NEW YORK ( Real Money) -- Does the cavalry get here in time? The cavalry that is the growth engine of lower crude prices? Or does the destruction in credit set us back so far that the gains from a lower key ingredient cost and the stimulus that it can provide can't bring us back up to where we were or take us even higher?
On Wednesday, the market decided that the cavalry doesn't get to the market in time and the pilgrims will now be slaughtered.
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I can't be that glibly negative. There are forces at work right now in the only thing that matters, the price of oill, which remind me a lot of the phoniness of both the move in crude to $140 per barrel in June of 2008 and then the plummet back to $60 in November. Both moves seemed false to me at the time because they were too severe, too extreme, too financially driven.
Still, the velocity and size of those moves freaked everyone out as they would today if oil were to stabilize at $60 for the morning and then an afternoon seller in thin trading were to take it down to $55. Oil in real life doesn't trade like that. Only busted hedge funds do.
That's right: I think if, say, we have a 10% drop below where the Saudis said oil would go just two weeks ago, it will be the financial guys who are puking up oil because they keep trying to call the bottom. I think there is fundamental demand nearby, but the problem is that the oil just keeps spewing. The tap won't close even as the hedge funds think it will at every level they make a stand.
I think a lot of the misunderstanding is similar to the misunderstanding the market had about the oil and gas renaissance. The financial buyers seem oblivious to the fact that there is so much successful drilling going on and that it isn't stopping any time soon. They don't understand the remarkable job many of our companies do in finding oil and exploiting oil -- regardless of the price. In fact, some of these stretched oil companies have to pump even more than they thought right now, because they need the cash flow so badly and it's a total prisoner's dilemma: they want someone, anyone, to cut back -- but it darned well isn't going to be them.
The most troubled companies have the least wherewithal to cut back.
That's precisely why everyone looks to Saudi Arabia. It's the only place that can cut back and stabilize the market. Everyone else is going full bore. Otherwise, you aren't going to see a reduction in supply any time soon.
Frankly, it's inconceivable that we will see cutbacks until probably at least this time next year, given that many oil producers have to sell futures just to bring in cash to pay the bills. It's a hook or by crook situation.
That's why, ex-Saudi Arabia, it's up to the demand cavalry to balance the supply, not supply cutbacks to balance demand. And when I see numbers like the Japanese machine tool orders -- which were down huge Wednesday night, minus 6.4%, when people were looking for something along the lines of 2% and change -- I say: Nope, no cavalry there. Nothing at all. Japan does seem helpless and hopeless. Increasingly, no pulse despite all of the hoopla.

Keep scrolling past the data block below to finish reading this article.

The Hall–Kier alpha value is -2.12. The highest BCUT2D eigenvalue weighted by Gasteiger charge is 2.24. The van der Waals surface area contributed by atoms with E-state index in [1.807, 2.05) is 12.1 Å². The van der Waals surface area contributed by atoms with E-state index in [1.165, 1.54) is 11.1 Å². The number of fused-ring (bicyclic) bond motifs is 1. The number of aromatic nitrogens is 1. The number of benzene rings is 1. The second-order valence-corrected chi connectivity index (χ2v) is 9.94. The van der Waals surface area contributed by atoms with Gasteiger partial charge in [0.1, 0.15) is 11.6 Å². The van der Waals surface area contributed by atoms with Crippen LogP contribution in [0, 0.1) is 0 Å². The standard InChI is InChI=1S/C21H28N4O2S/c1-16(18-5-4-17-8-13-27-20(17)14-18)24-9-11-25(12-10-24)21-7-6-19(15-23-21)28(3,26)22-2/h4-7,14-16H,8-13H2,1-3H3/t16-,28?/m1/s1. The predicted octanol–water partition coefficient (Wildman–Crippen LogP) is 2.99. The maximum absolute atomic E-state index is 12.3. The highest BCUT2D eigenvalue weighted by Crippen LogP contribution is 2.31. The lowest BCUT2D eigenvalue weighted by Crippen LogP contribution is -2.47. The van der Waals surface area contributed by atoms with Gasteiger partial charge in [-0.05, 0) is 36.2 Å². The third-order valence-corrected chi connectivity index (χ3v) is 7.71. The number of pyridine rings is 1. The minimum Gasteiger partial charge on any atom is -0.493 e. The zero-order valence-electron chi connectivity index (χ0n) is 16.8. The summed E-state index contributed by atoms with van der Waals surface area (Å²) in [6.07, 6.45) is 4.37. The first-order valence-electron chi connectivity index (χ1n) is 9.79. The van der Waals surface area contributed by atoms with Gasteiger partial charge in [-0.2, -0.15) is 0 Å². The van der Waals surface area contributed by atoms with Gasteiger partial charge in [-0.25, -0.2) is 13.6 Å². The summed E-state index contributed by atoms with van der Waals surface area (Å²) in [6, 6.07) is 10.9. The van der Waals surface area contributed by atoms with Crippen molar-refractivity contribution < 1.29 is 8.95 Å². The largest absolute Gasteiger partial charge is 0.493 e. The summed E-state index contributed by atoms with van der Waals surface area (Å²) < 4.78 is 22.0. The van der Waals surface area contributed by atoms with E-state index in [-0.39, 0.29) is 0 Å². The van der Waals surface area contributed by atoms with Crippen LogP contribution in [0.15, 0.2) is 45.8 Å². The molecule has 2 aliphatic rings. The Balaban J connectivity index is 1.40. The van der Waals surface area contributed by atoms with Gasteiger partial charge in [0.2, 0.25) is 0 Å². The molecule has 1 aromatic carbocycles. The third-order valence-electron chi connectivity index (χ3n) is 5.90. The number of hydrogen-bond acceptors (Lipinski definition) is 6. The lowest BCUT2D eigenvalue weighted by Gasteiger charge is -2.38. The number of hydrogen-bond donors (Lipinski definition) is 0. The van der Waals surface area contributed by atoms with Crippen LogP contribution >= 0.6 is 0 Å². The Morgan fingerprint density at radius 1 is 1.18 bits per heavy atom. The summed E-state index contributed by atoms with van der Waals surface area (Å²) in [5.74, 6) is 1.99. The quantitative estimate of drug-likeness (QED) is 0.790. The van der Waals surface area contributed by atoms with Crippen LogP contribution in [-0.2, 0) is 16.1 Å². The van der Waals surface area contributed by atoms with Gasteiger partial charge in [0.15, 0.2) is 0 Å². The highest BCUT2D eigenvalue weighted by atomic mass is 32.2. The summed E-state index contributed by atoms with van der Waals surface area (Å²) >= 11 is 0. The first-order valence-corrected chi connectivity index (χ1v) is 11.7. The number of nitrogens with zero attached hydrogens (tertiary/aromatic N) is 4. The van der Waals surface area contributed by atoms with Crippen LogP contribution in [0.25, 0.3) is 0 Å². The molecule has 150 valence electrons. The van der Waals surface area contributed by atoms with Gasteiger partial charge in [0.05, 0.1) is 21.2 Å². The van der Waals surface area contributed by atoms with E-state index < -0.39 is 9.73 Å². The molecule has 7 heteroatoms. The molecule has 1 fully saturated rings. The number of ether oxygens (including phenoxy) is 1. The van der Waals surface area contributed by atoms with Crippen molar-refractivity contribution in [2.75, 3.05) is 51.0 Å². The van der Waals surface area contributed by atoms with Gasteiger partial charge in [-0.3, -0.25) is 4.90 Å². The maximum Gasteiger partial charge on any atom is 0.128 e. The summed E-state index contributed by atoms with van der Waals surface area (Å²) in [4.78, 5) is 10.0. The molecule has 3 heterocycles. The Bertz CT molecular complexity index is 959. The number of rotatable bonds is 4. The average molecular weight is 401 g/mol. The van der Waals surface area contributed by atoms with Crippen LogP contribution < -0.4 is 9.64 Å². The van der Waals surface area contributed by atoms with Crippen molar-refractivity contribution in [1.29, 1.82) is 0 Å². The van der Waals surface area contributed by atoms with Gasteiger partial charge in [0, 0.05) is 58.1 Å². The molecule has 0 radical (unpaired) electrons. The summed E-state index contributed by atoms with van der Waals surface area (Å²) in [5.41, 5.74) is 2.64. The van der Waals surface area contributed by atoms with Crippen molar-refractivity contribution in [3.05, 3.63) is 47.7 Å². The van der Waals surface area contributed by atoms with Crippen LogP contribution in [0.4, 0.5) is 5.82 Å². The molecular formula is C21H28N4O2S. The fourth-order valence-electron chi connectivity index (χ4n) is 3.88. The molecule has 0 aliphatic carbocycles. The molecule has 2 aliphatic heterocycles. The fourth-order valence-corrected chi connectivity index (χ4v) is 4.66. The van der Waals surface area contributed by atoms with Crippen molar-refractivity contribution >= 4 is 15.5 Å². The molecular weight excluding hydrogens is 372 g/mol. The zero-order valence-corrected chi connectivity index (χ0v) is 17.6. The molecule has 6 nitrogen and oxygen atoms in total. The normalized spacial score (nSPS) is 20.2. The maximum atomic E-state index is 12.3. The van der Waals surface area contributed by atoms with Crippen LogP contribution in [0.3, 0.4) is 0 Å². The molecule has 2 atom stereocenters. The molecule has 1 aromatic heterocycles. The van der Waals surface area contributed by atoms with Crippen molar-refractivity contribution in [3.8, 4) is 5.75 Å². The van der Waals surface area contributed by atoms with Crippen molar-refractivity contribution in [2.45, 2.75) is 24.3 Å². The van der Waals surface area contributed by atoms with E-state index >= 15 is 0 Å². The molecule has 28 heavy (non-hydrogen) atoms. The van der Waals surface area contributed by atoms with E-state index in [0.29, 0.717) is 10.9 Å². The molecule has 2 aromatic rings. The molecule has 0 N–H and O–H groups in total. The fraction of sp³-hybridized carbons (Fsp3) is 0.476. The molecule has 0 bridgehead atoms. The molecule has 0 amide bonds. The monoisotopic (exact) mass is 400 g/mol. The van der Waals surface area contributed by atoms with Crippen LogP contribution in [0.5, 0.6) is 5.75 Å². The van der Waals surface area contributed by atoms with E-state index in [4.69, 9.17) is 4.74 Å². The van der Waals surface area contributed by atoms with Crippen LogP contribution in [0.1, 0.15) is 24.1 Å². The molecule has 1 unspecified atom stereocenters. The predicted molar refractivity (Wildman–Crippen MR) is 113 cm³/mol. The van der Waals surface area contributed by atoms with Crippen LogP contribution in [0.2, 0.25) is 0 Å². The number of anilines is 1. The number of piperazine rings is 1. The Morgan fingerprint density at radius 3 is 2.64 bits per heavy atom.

I don't know what China has up its sleeve right now, although lower gasoline prices surely will spur more internal consumption. That's not what the world needs, though, and the plays -- Yum! Brands' (YUM) KFC or Vipshop Holdings (VIPS) or the now sinking Alibaba (BABA) , aren't helpful to the broader, global economy. That's not going to mean good orders for Caterpillar (CAT) or General Electric (GE) or United Technologies (UTX) .
Europe's the real battleground. You would think that lower oil prices could really help business there, but Germany seems to be an immovable object with its resistance to European Central Bank President Mario Draghi's attempts to get things moving and oil can't jumpstart an economy only; it can just make jumpstarting an economy easier.
The emerging markets, after all of these years, are still huge capital users and the same naïve people keep sending money to the same endlessly cheery mutual funds that support their growth until panic ensues. The panic's always faster than the cavalry.
Which leaves the U.S., which is now in the grips of "OK, who is going to go belly-up?" guessing game, instead of the "Wow, this is the greatest stimulus ever" plan.
On Feb. 17, 2009, in the midst of the greatest recession since the Depression, our nation passed a $787 billion stimulus package that was thought by the president and his allies to be enough to turn around the oh-so-sick economy. I think it's very hard to see what that stimulus accomplished, other than to help some states and local municipalities pay some bills. The impact from the so-called "shovel-ready" projects was almost nil because the shovels weren't ready and the people weren't either.
This stimulus, however, is immediate. It is one for one. It costs the federal government nothing. In fact, the government could put through a small tax right now to fix infrastructure and with gasoline falling so fast we wouldn't even know it. This is precisely the kind of stimulus that does work.
I say, give it some time. Accept that the weakness is in the funding portion of the oil supply side, mostly from outflows from the same hot money chasers who always seem to wreck things, and stay balanced, recognizing that we now swoon short-term on something we will be buoyed by in a month or two.
This is the real stimulus, one that works the way The Recovery Act was supposed to. The cavalry does come. It's just a little slower than you want it to be. Get ready to feel some arrows, but this isn't Little Big Horn. It's just some time spent in a potentially painful prairie before we get to a better place.
Editor's Note: This article was originally published at 6:19 a.m. EST on Real Money on Dec. 11.